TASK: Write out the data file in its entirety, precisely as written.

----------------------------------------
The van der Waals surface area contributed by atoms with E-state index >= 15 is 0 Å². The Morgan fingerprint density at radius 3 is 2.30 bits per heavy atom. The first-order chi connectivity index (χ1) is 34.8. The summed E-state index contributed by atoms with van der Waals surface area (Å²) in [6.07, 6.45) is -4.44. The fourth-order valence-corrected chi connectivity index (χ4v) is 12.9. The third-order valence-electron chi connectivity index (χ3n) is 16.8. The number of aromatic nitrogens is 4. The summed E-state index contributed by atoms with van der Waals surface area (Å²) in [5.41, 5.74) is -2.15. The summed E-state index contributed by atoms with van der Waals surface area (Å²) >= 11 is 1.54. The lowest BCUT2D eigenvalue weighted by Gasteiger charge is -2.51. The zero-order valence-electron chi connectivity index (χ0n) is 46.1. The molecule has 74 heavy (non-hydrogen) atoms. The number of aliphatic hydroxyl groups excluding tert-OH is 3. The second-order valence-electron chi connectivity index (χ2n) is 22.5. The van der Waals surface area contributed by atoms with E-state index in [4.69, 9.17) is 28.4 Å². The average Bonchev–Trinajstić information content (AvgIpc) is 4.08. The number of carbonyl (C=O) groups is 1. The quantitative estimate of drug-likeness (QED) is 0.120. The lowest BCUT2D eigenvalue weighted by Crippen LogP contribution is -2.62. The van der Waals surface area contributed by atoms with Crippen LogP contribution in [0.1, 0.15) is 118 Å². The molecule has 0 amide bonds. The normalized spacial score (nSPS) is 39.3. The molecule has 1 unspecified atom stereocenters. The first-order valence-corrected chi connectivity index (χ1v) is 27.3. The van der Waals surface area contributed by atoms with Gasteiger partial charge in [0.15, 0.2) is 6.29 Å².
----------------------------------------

The van der Waals surface area contributed by atoms with E-state index >= 15 is 0 Å². The Morgan fingerprint density at radius 3 is 2.30 bits per heavy atom. The first-order chi connectivity index (χ1) is 34.8. The summed E-state index contributed by atoms with van der Waals surface area (Å²) in [6.07, 6.45) is -4.44. The fourth-order valence-corrected chi connectivity index (χ4v) is 12.9. The third-order valence-electron chi connectivity index (χ3n) is 16.8. The number of aromatic nitrogens is 4. The summed E-state index contributed by atoms with van der Waals surface area (Å²) in [5.41, 5.74) is -2.15. The summed E-state index contributed by atoms with van der Waals surface area (Å²) >= 11 is 1.54. The lowest BCUT2D eigenvalue weighted by Gasteiger charge is -2.51. The zero-order valence-electron chi connectivity index (χ0n) is 46.1. The molecule has 74 heavy (non-hydrogen) atoms. The number of aliphatic hydroxyl groups excluding tert-OH is 3. The second-order valence-electron chi connectivity index (χ2n) is 22.5. The van der Waals surface area contributed by atoms with E-state index in [4.69, 9.17) is 28.4 Å². The average Bonchev–Trinajstić information content (AvgIpc) is 4.08. The number of carbonyl (C=O) groups is 1. The quantitative estimate of drug-likeness (QED) is 0.120. The lowest BCUT2D eigenvalue weighted by Crippen LogP contribution is -2.62. The van der Waals surface area contributed by atoms with Crippen LogP contribution in [0.1, 0.15) is 118 Å². The molecule has 0 amide bonds. The normalized spacial score (nSPS) is 39.3. The molecule has 1 unspecified atom stereocenters. The first-order valence-corrected chi connectivity index (χ1v) is 27.3. The van der Waals surface area contributed by atoms with Gasteiger partial charge in [0.15, 0.2) is 6.29 Å².